Small Employers Dealt Penalties for Non-ACA Compliant Payment Plans
Although not subject to the Affordable Care Act's employer mandate now or in the future, some small employers (those with fewer than 50 employees) may be unaware of the $100 per employee per day excise tax ($36,500 per year) under Code Sec. 4980D for which they may now be liable. If an employer currently reimburses employees under an employer payment plan such as a premium-only health reimbursement arrangement (HRA) to buy health insurance that no longer meets Affordable Care Act (ACA) standards, the excise tax will apply. Delayed enforcement of the penalty expired after June 30, 2015.
Under Rev. Rul. 61-146, if an employer reimburses an employee's substantiated premiums for non-employer sponsored hospital and medical insurance, the payments are generally excluded from the employee's gross income. This exclusion also applies if the employer pays the premiums directly to the insurance company. Notice 2013-54 described these health reimbursement arrangements (HRAs) as employer payment plans, which are considered to be group health plans subject to the PPACA market reforms. Excise taxes under Code Sec. 4980D apply for failure to comply with PPACA market reforms.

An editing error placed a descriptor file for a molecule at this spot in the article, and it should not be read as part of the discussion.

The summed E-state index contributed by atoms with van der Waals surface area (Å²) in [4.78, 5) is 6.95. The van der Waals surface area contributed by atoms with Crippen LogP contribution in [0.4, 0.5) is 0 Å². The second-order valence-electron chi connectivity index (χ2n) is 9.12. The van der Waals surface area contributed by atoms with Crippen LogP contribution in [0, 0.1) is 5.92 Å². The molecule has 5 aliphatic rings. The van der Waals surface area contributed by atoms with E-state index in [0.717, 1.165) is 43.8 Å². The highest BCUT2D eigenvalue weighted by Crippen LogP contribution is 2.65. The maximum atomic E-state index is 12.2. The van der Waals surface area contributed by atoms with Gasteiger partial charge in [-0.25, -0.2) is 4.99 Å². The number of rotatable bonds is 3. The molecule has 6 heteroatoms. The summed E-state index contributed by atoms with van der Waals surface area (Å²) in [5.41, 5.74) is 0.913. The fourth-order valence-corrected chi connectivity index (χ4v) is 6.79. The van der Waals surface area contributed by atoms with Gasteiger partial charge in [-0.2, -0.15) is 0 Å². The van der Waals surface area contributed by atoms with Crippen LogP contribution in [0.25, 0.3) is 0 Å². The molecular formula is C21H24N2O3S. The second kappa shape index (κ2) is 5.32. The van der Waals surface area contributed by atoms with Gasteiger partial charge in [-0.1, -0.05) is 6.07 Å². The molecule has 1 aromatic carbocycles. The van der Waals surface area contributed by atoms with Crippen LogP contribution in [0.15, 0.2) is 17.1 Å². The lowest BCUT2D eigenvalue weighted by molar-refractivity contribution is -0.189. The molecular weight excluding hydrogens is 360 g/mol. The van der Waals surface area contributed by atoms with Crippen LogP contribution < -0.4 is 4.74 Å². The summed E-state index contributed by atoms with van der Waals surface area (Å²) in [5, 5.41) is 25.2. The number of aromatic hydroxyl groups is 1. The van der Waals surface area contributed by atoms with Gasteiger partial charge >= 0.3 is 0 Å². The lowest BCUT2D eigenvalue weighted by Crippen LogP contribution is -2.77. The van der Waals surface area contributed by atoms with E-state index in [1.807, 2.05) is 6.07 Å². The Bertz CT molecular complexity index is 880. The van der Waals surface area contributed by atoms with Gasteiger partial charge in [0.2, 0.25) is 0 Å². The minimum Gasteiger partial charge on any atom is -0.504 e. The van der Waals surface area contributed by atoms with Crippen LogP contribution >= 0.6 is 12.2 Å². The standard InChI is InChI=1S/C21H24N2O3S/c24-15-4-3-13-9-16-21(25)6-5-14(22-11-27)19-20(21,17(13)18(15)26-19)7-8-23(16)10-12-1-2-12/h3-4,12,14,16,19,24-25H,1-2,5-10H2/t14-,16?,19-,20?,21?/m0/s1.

In February, the IRS reiterated in Notice 2015-17 the rules contained in Rev. Rul. 61-146 and Notice 2013-54, but recognized that some additional time might be needed to obtain group health coverage or adopt a suitable alternative. Notice 2015-17 therefore provided transition relief from the excise tax through June 30, 2015 for small employers.
Extension, repeal or enforcement?
The Treasury Department and IRS have been silent on whether there will be any extension of transition relief until the end of 2015. The IRS also has not indicated whether audits of small businesses will begin to focus on this issue.
According to National Federation of Independent Business (NFIB) research, 14 percent of small businesses that do not offer group insurance reimburse their workers instead. The National Association for the Self-Employed (NASE), an advocate and resource for the self-employed and micro-business community, also called on the Treasury Department to immediately delay the policy until the end of the year in order for Congress to pass bipartisan legislation to remedy the situation.
There are currently two bills (Sen 1697, HR 2911) in Congress addressing the issue: "to provide an exception from certain group health plan requirements to allow small businesses to use pre-tax dollars to assist employees in the purchase of policies in the individual health insurance market, and for other purposes," both introduced on June 25, 2015.